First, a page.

Personalized Performance Management is Essential to Meet the Needs of the Workforce of the Future, Finds New Accenture Strategy Research
89 Percent of Employees Believe Their Performance Would Significantly Improve with Changes to Performance Management
NEW YORK; April 14, 2016 – Today’s performance reviews are becoming irrelevant, according to a new study by Accenture (NYSE: ACN). The Accenture Strategy study finds that 77 percent of business leaders and employees believe that a personalized performance management approach should be mandatory to meet the needs of the workforce of the future. However, only one third of organizations (34 percent) have moved away from more traditional annual performance management.
The Accenture Strategy report, Is Performance Management Performing?, shows that while 94 percent of workforce leaders believe performance management improves business performance, only 39 percent of them think their current practices help to achieve their organization’s business objectives. Workforces are demanding action: three-quarters (73 percent) of respondents say that their employers should change their performance management practices.
On a personal level, almost two thirds (65 percent) of employees do not believe performance ratings accurately and objectively reflect their performance, and 58 percent of them say that the use of ratings creates a negative experience for everyone except the few at the top. However, dropping current approaches entirely may not be the answer. The vast majority of both leaders (92 percent) and employees (89 percent) believe traditional rankings and ratings should have some role in determining rewards in the future.
“As the workforce becomes more diverse, organizations need to treat their employees as individually as they treat their customers,” said Deborah Brecher, managing director, Accenture Strategy. “Performance management needs to be radically modernized to suit the needs of the workforce of the future.”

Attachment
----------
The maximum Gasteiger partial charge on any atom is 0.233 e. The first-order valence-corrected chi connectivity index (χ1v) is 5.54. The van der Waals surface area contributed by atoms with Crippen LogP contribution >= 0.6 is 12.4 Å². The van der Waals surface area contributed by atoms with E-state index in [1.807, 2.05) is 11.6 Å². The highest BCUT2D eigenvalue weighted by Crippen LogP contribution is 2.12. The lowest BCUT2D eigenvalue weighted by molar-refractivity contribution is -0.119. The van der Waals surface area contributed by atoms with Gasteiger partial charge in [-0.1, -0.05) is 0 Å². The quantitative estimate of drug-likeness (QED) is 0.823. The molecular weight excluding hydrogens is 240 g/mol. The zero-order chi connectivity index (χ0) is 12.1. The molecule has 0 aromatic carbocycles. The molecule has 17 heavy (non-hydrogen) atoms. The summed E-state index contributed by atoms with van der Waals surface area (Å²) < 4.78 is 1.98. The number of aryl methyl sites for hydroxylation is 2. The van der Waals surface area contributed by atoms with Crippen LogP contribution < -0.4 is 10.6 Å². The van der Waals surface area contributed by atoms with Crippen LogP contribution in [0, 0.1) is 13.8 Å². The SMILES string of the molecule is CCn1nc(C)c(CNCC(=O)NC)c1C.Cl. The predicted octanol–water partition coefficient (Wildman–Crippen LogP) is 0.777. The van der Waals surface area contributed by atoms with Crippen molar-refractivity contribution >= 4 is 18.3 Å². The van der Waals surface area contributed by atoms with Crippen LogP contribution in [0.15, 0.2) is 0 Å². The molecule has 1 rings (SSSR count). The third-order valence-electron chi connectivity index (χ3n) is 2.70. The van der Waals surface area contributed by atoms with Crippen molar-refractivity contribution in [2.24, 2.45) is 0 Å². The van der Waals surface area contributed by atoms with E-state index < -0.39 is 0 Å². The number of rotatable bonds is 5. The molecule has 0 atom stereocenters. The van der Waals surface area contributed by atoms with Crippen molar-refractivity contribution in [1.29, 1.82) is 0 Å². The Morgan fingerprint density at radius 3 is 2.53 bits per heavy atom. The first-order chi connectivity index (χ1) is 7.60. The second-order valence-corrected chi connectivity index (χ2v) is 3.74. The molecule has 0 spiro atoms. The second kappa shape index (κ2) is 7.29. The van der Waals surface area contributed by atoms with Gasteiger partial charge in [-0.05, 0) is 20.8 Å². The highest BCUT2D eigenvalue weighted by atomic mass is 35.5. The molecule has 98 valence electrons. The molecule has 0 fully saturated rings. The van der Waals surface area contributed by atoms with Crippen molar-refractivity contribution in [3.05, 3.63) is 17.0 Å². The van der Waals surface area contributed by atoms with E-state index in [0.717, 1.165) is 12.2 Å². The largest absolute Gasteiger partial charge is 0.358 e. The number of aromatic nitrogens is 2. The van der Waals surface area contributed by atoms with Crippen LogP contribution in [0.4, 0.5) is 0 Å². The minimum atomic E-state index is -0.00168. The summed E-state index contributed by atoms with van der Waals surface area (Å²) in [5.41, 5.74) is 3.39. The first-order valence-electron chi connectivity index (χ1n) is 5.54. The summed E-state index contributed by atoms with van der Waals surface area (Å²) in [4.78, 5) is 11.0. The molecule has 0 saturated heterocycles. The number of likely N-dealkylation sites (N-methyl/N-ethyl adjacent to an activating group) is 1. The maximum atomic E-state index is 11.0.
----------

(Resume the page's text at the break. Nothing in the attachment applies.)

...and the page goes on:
There is a widespread desire for transparency. Seventy-nine percent of leaders (and 69 percent of employees) accept that making performance management transparent to employees is expected and necessary in this era of open information sharing. However, only 32 percent of leaders and 27 percent of employees indicate that they have experienced an increase in the openness of performance management.
The trend points towards employees having a greater appetite for sharing information. Three quarters (74 percent) of employees discuss details of their salary and performance evaluations with colleagues, while 60 percent share details of their salary and opinions about their leaders on public social sites. What’s more, 51 percent of employees would be comfortable if their own salary information was visible to their colleagues.
“The expectation to access and share information extends from the consumer world to the workplace, and employers can’t ignore this when it comes to performance management,” said David Smith, senior managing director, Accenture Strategy. “Social media, crowdsourcing and other techniques must become part of the reinvention of performance management. They can provide true transparency, and support the real-time coaching and personal conversations expected by today’s workforce.”